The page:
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Paddy Cosgrave says outspoken comments online don't hurt Web Summit business

The outspoken Web Summit founder says his social media outbursts against politicians have ‘tremendously helped’ his company’s business in Ireland

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Web Summit founder Paddy Cosgrave in Lisbon yesterday. Photo: Adrian Weckler

Web Summit founder Paddy Cosgrave in Lisbon yesterday. Photo: Adrian Weckler

Web Summit founder Paddy Cosgrave in Lisbon yesterday. Photo: Adrian Weckler

Web Summit founder Paddy Cosgrave says that his outspoken views have “tremendously helped” his business in Ireland.

Asked by the Irish Independent whether his Twitter attacks on public officials could be bad for the business interests of his 250-strong event and software company, he said “no, not in the slightest.”.

Mr Cosgrave added that he did not know whether the IDA, at one time a large Web Summit commercial partner, was present at the sold-out Lisbon event this year. The IDA has so far declined to comment.

The company’s last set of accounts show that it booked €47.9m in revenue in 2019, up from €35m the year before.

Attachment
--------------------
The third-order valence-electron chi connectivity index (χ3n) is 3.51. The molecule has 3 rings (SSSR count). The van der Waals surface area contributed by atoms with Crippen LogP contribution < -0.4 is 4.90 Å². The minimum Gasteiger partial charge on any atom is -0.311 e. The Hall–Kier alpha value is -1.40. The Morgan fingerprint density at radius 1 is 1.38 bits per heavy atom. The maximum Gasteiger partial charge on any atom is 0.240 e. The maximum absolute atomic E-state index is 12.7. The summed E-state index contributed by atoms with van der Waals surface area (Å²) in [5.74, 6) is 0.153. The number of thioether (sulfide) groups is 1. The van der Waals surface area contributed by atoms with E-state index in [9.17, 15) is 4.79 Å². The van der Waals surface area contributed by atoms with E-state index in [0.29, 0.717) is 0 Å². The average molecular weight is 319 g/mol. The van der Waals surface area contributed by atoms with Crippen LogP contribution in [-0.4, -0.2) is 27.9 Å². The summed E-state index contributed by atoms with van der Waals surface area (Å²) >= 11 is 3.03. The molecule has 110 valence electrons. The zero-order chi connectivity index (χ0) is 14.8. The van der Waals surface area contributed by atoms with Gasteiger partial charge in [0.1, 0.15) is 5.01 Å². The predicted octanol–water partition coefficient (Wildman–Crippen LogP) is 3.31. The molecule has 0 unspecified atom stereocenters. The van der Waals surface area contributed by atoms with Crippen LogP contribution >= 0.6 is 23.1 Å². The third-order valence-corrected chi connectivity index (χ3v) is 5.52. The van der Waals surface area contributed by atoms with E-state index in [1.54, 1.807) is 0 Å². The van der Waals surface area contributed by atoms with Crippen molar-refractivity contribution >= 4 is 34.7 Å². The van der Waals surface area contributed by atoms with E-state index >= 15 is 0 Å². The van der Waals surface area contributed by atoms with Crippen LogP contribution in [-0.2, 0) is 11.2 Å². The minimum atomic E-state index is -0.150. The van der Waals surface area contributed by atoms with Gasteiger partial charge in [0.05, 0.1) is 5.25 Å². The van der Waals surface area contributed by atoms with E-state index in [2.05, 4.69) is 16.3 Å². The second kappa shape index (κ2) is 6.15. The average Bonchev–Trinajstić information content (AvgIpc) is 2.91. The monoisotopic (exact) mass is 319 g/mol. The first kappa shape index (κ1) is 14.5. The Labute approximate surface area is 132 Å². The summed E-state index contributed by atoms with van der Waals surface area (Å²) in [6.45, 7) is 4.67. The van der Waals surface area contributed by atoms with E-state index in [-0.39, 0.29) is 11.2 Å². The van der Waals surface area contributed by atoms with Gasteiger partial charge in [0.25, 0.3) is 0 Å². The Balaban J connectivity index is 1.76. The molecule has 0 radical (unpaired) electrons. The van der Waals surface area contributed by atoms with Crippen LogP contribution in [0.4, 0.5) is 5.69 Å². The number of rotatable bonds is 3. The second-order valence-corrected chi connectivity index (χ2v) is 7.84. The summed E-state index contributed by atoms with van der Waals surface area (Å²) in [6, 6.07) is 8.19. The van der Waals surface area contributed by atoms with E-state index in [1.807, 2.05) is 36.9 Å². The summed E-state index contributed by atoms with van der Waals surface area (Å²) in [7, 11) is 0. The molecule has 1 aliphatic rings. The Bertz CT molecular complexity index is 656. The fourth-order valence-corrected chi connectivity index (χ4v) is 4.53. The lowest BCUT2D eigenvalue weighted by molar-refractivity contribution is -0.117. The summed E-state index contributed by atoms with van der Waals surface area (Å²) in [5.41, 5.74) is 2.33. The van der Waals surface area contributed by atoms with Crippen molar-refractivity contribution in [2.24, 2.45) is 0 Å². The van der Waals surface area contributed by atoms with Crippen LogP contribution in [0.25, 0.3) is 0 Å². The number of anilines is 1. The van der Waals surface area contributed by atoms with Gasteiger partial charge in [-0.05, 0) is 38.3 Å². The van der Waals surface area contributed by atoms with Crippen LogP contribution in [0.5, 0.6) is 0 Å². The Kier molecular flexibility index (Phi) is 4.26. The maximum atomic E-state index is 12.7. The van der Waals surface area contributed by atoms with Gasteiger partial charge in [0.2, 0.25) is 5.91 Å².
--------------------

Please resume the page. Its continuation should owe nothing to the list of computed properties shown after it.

It made a €27.7m gross profit and €9.3m in earnings before tax, with no dividend paid to Mr Cosgrave as the majority shareholder.

Mr Cosgrave’s remarks today come two days after he opened the Web Summit with a searing criticism of Tánaiste Leo Varadkar on its centre stage.

The conference organiser used the platform to project giant images of a Village Magazine cover describing Mr Varadkar as a “law breaker”.

He invited Village Magazine editor Michael Smith along with Chay Bowes and John Tighe who were involved in publishing the story behind the magazine cover onto the stage and asked the crowd in the vast Altice Arena, which included senior Portuguese government officials and global technology chiefs, to give the men a round of applause.

Mr Cosgrave made the intervention as a precursor to the opening night’s main event, an interview with Facebook whistleblower Frances Haugen.

The tech conference founder has used his Twitter account to levy accusations against the Tánaiste and other high profile politicians for the last 12 months.

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The original article in the Village in 2020 triggered a criminal investigation into the now Tánaiste’s leaking of a document in April 2019 related to negotiations for a new General Practitioner pay agreement.

At the time Mr Varadkar, who has denied any wrongdoing, was the Taoiseach. The central allegation is that he improperly shared a confidential copy of a proposed new GP pay deal agreement with Dr Maitiú Ó Tuathail, a friend of Mr Varadkar and member of a GP representative body not involved in the negotiations.

As well as the Garda investigation the Standards in Public Office Commission (Sipo) has also been asked to review the case.


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